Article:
Similar to the increase of atmospheric carbon dioxide, microplastics and heavy metals, the increase of radioactive nuclei in our planet’s geology have recently been suggested as possible markers of the Anthropocene. Cultural imaginations have of course been concerned with the nuclear much longer than that: as geopolitical threat (e.g. nuclear weapons), as disaster (e.g. Chernobyl), or as contamination of livelihoods (e.g. nuclear testing).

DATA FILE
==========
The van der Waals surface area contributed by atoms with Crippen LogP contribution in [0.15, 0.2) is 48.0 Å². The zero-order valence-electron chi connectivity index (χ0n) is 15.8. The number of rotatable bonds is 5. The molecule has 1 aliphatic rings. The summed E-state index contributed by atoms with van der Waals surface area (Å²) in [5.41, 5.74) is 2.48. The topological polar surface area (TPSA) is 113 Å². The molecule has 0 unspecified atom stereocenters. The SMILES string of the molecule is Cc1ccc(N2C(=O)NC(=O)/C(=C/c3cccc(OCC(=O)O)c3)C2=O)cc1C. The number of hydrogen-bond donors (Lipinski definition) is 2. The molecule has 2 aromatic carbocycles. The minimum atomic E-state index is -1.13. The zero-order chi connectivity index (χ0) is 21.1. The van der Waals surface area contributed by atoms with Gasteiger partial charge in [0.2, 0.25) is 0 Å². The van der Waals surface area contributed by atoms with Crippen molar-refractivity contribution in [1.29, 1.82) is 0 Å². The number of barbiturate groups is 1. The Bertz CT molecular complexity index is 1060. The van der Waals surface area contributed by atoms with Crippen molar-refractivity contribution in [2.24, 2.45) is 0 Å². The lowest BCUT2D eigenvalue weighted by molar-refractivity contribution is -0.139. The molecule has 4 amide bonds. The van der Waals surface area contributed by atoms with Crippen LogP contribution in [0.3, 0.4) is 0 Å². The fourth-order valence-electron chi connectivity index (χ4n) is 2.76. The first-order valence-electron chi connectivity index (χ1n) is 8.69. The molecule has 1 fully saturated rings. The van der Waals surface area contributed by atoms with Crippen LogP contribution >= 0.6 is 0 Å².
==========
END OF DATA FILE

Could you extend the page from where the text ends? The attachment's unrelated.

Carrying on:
Our course analyses how the nuclear, in its different configurations, is imagined, understood and negotiated through cultural texts. These include scholarly treatises, governmental campaigns, film, visual art, and a range of narrative forms. Throughout the course, we will work with insights from the environmental humanities, postcolonial studies and science and technology studies with the aim of developing a sound understanding of concepts such as risk, deep time, sacrifice zones, waste and toxicity.